Zos asher laLeviim miben chamesh v’esrim shanah v’maalah yavo litzvo tzava b’avodas ohel mo’ed (Bamidbar 8:24)
In Parashas Behaalos’cha, the Torah stipulates that when a Levite turns 25, he begins serving in the Mishkan. Rashi writes that this seems to contradict a verse in Parashas Bamidbar (4:3) that says that Levites may not work in the Mishkan until the age of 30. Rashi resolves the apparent inconsistency by explaining that when a Levite turned 25, he began a five-year training period during which he learned the laws of the Divine Service, and at the age of 30, he actually began to work.
In his sefer Shemen Hatov, Harav Dov Weinberger points out that the work performed by a Kohen is far more complex and intricate than that carried out by a te, yet we find no mention of a parallel apprenticeship program for Kohanim to study the applicable laws and procedures governing their duties. Why are Levites required to undergo such a lengthy training period to master relatively straightforward tasks when there is no similar concept for Kohanim?
Rav Weinberger answers by noting that a Kohen is eligible to being working in the Mishkan immediately after his bar mitzvah, and he may continue serving there until his death, a period that can span more than 70 years. In contrast, a Levite’s eligibility is limited to only 20 years, as he may not begin working until he turns 30, and once he reaches the age of 50 he becomes disqualified (ibid.).
Accordingly, when a person’s period of employment is so finite, he does not have the luxury of on-the-job training. He must be up to speed on his first day, for he has no time to waste. This explains why Levites must spend five years learning all the details of their jobs, so that they will be ready to serve as soon as they turn 30 and the clock begins ticking, while Kohanim, who have an entire lifetime of work ahead of them, have no parallel requirement.
Applying this insight to our own lives, Harav Yissocher Frand notes that when boys enter high school at the age of 14, they view their time in yeshivah as if it will last forever. In reality, most people spend four years in high school, followed by a maximum of four or five years of intense beis medrash studies, after which they often get married or go to school to learn a trade.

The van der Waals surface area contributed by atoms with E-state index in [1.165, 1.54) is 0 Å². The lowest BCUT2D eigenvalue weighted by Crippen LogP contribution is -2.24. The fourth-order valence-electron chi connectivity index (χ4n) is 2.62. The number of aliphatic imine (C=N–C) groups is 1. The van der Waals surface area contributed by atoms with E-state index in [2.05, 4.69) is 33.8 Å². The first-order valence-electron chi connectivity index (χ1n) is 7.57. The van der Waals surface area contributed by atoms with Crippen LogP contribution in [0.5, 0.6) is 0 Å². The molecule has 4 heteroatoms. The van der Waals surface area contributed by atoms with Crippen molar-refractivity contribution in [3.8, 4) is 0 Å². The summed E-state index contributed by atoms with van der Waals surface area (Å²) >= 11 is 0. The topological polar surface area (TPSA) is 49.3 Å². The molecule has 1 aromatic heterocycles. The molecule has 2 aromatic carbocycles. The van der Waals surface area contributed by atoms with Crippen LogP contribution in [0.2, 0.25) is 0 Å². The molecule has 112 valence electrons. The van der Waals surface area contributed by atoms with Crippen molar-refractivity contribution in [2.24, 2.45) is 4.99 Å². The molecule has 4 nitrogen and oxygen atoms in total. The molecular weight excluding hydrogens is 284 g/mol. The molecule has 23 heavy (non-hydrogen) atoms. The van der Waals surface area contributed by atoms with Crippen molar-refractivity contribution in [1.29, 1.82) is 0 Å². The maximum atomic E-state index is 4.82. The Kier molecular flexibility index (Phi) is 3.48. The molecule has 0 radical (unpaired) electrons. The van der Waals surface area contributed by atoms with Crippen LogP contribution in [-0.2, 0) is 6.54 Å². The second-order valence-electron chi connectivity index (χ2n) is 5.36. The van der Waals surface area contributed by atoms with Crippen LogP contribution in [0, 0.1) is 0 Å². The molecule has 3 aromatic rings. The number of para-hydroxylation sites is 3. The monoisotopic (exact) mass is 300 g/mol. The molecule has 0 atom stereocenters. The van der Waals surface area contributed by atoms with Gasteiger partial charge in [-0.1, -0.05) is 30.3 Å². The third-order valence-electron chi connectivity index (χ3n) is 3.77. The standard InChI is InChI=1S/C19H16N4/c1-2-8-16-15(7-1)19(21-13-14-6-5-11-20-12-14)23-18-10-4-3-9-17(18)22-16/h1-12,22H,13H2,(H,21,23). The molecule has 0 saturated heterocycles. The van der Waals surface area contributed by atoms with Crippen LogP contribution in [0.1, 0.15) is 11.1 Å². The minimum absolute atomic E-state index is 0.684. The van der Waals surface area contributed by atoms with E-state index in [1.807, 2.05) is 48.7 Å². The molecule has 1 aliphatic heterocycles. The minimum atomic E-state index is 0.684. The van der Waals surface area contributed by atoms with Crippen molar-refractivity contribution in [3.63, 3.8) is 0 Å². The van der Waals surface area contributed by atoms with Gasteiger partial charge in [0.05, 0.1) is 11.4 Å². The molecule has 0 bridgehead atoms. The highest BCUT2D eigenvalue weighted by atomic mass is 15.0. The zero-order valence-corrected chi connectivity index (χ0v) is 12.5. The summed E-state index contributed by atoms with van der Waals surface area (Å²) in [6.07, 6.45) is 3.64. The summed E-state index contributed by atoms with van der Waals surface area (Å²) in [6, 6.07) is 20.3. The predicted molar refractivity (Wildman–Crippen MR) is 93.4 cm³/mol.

If they are fortunate, they may be able to continue their full-time Talmudic learning in kollel for another four or five years, at which point they will likely need to begin responsibly providing for their burgeoning young families. Thus, what initially appears to be an almost infinite amount of time remaining to engage in Torah study without distractions is in reality limited to at most 12-15 years.
As we learn from the Levites, when a person has such a narrow window of opportunity, it is essential that he maximize every moment and make the best use of that time. For this reason, Rav Frand adds that on the day his son began ninth grade, the advice he gave him was to strive to learn 60 minutes every hour. He explained that the benchmark of a masmid is not necessarily how many hours he studies each day, but his commitment not to waste time and to learn 60 minutes each hour.
Q: The Shulchan Aruch (Yoreh De’ah 242:15) forbids a student to refer to his teacher by his first name. How was Yehoshua permitted to call his teacher Moshe by name (Bamidbar 11:28)?
A: The Gemara cites an opinion that a person who calls his Rebbi by name has no share in the World to Come, as Gechazi lost his portion (Sanhedrin 10:2) as a punishment for referring to his teacher Elisha by name (Melachim 2 8:5). Rashi explains that it is only forbidden to use the Rebbi’s name if one does not preface it with a title of honor, such as Mori v’Rabi (my master and teacher).
As support for this position, the Kesef Mishneh cites Yehoshua referring to his Rebbi as Adoni Moshe — my master Moshe. Accordingly, the Rema permits a person to say his Rebbi’s name if he appends a respectful title.
The Shach maintains that this may only be done if the teacher is not nearby, but in the Rebbi’s presence, his name may not be used even when adding an appellation. However, Harav Akiva Eiger notes that the Pri Chodosh disagrees with this distinction, as Yehoshua said Adoni Moshe directly to Moshe.
The Maharshal qualifies this heter further and adds two conditions. First, one must choose a different title of honor than what he normally uses. Additionally, the heter only applies in cases of need, in which the student will be misunderstood without mentioning the teacher’s name.
In Yehoshua’s case, rather than use the customary “Moshe Rabbeinu” (our teacher Moshe), he instead called him Adoni Moshe.It was also necessary for Yehoshua to use Moshe’s name, for if he only said Adoni, it would not have been clear if he was speaking to Moshe or to one of the other respected people present, such as Aharon or Elazar — and Moshe Rabbeinu, in his extreme humility (12:3), would never assume that a person who said “my master” was addressing him. Hence, there was no way for Yehoshua to get his attention but to directly address Moshe Rabbeinu as Adoni Moshe.
Originally from Kansas City, Rabbi Alport graduated from Harvard, learned in Mir Yerushalayim for five years, and now lives in Brooklyn, where he learns in Yeshivas Beis Yosef, is the author of the recently published sefer Parsha Potpourri, and gives weekly shiurim. To send comments to the author or to receive his divrei Torah weekly, please email oalport@Hamodia.com.